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About Hiroshige’s cat picture

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print | British Museum

Asakusa Ricefields and Torinomachi Festival, from the Series One Hundred Scenic Spots of Edo

名所 江戸百景 浅草田圃 酉の町詣

めいしょえどひゃっけい あさくさたんぼ とりのまちもうで

安政4年(1857)/木版多色刷 大判錦絵

36.2×24.4cm

和訳↓

About Asakusa Torino ichi [

It is a festival of Otori Shrine held in November. It is still a popular festival in Tokyo where you wish for good luck and prosperous business, and buy rake(kumade) as lucky charm. 

In this picture; 

In the evening sky, a group of geese who all get along well and return to their home.

People heading to Asakusa Tori no Ichi (Torinoichi) on the path of the rice field.

You can also see the shadow of children holding hands with their mothers.

Young yūjo, prostitutes should also want to go to the festival with their mother and younger sisters/brothers .

But prostitutes are not allowed to leave Yoshiwara, a red light district.

The yujo is probably looking at the scenery outside just like the white cat.

She's hiding in the folding screen behind the cat. You know that because there is Okaishi, pocket papers on the tatami mat.

The kanzashi, hair accessories of the rake on the tatami mat must have been bought by a customer as a souvenir for her.

Even Mt. Fuji is hidden at the top of the mountain, just as a strikethrough was drawn in half from the middle.

On the wall, this is probably a picture of sparrows. It means the customers as “Edo-suzume, the stylish sparrows” that the users of red-light district who are familiar with every situations in Edo and talk about it.  I believe it’s a contrast between the birds in the sky and the birds in the cage.

 There is a song called Kagome Kagome, but that means "When will a prostitute be able to redeem herself to a millionaire?"

https://youtu.be/nFX4Li4Zp-E?si=fGX48pMe6KuSw6SU

"Kago me" means "cage woman".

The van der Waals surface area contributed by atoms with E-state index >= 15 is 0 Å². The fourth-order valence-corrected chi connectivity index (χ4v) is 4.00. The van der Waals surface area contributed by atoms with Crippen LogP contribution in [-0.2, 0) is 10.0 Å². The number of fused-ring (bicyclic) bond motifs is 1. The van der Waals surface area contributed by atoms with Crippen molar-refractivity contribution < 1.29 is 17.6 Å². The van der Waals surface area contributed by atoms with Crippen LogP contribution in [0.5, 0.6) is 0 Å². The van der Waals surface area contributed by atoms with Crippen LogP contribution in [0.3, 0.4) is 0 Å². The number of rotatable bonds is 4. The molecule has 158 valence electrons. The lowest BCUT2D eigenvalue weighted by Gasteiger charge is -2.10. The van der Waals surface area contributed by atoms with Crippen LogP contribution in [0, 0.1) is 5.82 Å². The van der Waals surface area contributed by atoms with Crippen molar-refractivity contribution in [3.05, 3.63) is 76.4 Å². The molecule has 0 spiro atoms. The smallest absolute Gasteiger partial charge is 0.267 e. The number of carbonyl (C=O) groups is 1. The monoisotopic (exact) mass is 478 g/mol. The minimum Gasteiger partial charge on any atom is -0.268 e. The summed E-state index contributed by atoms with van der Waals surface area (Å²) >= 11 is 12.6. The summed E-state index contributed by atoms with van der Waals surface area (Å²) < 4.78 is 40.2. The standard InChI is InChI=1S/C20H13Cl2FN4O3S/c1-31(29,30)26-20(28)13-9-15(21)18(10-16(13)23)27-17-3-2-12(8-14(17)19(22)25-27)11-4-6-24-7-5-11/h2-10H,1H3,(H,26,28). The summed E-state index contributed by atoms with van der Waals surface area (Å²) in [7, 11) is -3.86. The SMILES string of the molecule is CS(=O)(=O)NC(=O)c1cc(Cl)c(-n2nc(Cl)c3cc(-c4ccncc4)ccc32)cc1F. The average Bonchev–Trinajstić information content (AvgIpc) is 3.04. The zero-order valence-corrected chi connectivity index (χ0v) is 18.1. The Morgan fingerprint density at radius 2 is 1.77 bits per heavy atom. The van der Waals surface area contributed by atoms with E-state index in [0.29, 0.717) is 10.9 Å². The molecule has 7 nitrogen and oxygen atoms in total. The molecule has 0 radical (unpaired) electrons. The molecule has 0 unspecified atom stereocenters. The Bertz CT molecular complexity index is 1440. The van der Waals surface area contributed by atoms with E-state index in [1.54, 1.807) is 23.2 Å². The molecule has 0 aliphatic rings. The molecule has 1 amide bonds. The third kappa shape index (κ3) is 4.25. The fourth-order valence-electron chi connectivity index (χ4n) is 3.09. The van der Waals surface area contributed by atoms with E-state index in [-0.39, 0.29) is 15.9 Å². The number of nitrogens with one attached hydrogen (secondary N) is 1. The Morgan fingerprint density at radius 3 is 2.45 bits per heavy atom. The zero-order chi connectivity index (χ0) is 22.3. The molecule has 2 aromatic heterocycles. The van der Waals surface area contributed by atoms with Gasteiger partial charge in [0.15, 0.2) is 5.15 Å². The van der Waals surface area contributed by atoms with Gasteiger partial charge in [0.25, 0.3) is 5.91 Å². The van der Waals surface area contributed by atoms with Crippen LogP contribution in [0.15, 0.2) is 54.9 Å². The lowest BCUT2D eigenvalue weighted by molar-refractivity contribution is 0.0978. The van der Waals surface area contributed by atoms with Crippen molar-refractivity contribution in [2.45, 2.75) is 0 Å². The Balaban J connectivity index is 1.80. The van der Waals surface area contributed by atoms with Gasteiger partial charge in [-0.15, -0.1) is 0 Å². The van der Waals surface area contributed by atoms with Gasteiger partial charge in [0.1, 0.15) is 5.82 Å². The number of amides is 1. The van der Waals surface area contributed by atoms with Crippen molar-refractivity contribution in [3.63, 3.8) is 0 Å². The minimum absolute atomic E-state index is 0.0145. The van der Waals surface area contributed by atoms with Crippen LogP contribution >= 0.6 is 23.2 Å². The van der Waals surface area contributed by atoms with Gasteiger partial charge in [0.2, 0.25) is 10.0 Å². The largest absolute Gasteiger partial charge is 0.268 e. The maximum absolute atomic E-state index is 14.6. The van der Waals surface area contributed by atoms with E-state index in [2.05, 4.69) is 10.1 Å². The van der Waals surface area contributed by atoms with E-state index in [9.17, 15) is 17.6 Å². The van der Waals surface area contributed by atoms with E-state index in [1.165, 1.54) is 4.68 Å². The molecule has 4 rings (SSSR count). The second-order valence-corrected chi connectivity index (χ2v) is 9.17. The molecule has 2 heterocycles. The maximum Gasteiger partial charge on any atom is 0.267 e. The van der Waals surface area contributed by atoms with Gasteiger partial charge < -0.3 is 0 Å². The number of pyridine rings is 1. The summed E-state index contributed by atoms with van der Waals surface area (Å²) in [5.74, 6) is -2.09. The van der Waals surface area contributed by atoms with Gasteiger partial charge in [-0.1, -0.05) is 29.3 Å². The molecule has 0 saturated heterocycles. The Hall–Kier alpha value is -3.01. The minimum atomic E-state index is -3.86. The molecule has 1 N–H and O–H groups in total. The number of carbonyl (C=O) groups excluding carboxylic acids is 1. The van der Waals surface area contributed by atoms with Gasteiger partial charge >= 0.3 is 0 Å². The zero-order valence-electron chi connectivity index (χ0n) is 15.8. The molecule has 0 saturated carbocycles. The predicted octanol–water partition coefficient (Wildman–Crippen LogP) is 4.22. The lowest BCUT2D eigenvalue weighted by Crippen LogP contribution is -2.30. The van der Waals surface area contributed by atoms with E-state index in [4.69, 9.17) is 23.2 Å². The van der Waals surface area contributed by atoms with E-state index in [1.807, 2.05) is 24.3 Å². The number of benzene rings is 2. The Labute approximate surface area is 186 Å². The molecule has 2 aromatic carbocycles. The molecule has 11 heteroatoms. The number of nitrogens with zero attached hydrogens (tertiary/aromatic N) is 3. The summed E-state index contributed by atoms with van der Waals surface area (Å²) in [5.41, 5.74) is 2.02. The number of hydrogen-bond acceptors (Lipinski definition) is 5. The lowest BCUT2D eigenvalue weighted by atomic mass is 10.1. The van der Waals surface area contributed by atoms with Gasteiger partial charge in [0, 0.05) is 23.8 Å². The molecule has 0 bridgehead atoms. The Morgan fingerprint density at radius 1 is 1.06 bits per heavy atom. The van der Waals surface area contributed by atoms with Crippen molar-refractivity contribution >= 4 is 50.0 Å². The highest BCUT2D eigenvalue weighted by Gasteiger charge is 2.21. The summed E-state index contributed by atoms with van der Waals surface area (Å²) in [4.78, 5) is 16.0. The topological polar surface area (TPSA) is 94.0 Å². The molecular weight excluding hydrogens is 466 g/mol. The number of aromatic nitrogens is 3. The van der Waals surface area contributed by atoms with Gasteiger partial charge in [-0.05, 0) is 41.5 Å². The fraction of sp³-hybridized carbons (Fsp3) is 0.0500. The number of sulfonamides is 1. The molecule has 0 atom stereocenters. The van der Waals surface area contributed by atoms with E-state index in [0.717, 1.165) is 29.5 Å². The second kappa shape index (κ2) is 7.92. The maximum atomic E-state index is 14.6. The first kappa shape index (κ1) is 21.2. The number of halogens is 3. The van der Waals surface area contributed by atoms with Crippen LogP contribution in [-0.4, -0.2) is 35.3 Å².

Japanese people think it's a scary old song. I think it's simply because of they think it's something to do with grudge of young girls in the past. Crane and Turtle means happy marriage. 

Isn't this picture a compassion of Hiroshige for poor girls? It is a work of the year before Hiroshige Utagawa's death.


The girls were not working on their own will, but around the age of 10, they were sold to traffickers by their parents from poor farming villages, like Tohoku, northern Japan. They were unreasonablely forced to bear all kinds of stuffs, such as hair dressings and makeup, kimono, meals, medicine, and futon cleaning fee. It's just unfair. You couldn't quit freely until the age of 27, and you couldn't go anywhere. When you can quit, it had two choices: miuke, ransom, redeemed by a millionaire or die. In the nearby Jōkan-ji Temple, there is a big tomb of Yoshiwara prostitutes, and there are more than 20,000 women in it. The average age was 21 years old. " The kanji meanings of "Jō, kan" is "cleanse, holiday"..........

 


I liked this picture when I was 20, a college student, and I put it on my desk. At first, I just thought the cat was cute, but as I was looking at it, I felt that the message was strong, and I was thinking while looking at what the author was trying to tell us. After all, I felt that this represented Hiroshige's doubts about the red-light district, his compassion for the poor young prostitutes, and his desire to tell such things to the world. I believe it's his last message. 


I also listened to the Beatles a lot then, and I liked Paul McCartney's song called Blackbird. “Black Bird,” if you understand British English, it means clearly "black woman". In 1968, as a popular creator, you had to say it vaguely while there were various restraints. If you’re blamed, you can say, "This is just a song about a black bird."


In the same way, I think Hiroshige also represented a prostitute as a cat so that the owner of the “ochaya(teahouse)," a brothel, wouldn’t get angry. If you draw a girl as it is, the owner would get angry.

"Poor thing. If there is no famine, if there is no strict nengu, annual agricultural tax of the shogunate, she could go to the festival with her parents and siblings and could go her home. I, as an old (rich) man,  know your feeling." I think the picture means such things.

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浮世絵で見る浅草酉の市 | 浅草・酉の市2024(令和6年の酉の市は5日(火)、17日(日)、29日(金)


At the X of the “Daiyoshiwara (The Great Yoshiwara) exhibition, they were trying to make a shallow advertisement using that cat in the picture. Don't the people involved in that exhibition understand the meaning of that picture? I don't want people to think that Japan would be a country with a low level for the art at the top national art university in Japan, and I felt more angry rather than sad, so I took a pen.

 

Thank you.